The Future of the Line.

Gillian Connolly: “In the 22nd century, what will the line look like and do?”

I find myself incapable of thinking theoretically about poems. I’m not saying this question doesn’t have value, and I’m certainly not bragging. But is it like ‘if we can dream it, we can do it?’ Sort of like Leonardo Da Vinci designing airplanes and the like? Did Da Vinci’s airplane help the Wright Brothers? More to the point, did they help Da Vinci paint La Belle Ferroniere and the Madonna of the Rocks?

Do other poets actually think about this sort of thing when they sit down to write? Or is it a consideration of something other than actually making poems? I can never quite see beyond the next word and line and all the mistakes I’m making as I write. (All poems are made of a zillion tiny mistakes. I mean choices.)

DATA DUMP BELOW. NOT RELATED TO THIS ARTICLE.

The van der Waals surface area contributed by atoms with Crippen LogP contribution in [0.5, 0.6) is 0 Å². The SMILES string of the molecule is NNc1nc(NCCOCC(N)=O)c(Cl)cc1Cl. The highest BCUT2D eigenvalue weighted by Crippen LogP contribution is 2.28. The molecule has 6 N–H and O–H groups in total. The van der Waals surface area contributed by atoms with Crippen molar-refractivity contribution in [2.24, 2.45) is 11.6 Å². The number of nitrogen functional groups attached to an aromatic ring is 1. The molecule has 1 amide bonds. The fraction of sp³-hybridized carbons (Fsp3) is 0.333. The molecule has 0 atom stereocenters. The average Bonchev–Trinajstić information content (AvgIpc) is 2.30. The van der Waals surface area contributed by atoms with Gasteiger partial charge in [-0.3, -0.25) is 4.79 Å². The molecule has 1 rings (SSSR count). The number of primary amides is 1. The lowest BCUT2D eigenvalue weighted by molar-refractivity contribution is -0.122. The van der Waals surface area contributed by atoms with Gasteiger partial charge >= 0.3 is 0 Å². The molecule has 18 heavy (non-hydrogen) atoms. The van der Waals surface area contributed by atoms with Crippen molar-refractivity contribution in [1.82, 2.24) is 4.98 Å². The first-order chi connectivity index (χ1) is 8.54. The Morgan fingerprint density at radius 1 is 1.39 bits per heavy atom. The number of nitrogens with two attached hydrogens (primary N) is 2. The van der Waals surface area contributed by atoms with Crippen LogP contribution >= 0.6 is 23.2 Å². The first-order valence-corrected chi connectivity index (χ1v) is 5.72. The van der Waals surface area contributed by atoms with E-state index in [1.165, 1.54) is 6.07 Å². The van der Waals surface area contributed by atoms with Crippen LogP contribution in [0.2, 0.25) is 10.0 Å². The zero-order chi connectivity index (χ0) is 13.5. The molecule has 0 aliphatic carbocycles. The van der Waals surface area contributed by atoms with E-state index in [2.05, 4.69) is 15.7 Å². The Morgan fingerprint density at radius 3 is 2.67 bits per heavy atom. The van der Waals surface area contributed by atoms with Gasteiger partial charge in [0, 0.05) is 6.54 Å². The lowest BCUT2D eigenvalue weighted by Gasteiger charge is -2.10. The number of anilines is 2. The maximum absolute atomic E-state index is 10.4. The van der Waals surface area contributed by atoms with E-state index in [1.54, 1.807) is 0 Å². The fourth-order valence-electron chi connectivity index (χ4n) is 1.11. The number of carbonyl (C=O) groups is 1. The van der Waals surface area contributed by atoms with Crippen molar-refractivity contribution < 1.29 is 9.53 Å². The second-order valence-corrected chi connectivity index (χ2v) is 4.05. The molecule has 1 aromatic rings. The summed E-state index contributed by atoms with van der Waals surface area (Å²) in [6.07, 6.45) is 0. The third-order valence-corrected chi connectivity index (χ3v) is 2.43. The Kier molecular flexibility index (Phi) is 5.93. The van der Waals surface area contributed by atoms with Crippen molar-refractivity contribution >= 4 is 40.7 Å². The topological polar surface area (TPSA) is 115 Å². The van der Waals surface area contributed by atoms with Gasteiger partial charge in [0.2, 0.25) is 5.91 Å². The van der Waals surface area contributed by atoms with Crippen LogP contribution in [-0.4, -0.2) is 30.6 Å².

Speaking of poetry, I recently said “I don’t really like poetry. I only care about poems.” Speaking of words, more than once I’ve heard poets (among other people) say “I love words.” I don’t love words. It seems to me that’s like loving skin cells.

Someone recently asked me to “name a poem that still perplexes you after all these years.” I said “all poems that are any good perplex me. I wouldn’t keep reading them if they didn’t.”

Originally Published: April 4th, 2011

Daisy Fried is the author of Women's Poetry: Poems and Advice (2013), My Brother is Getting Arrested Again (2006) and She Didn’t Mean to Do It (2000), all from University of Pittsburgh Press. She was awarded the Editors' Prize for Feature Article from Poetry magazine in 2009.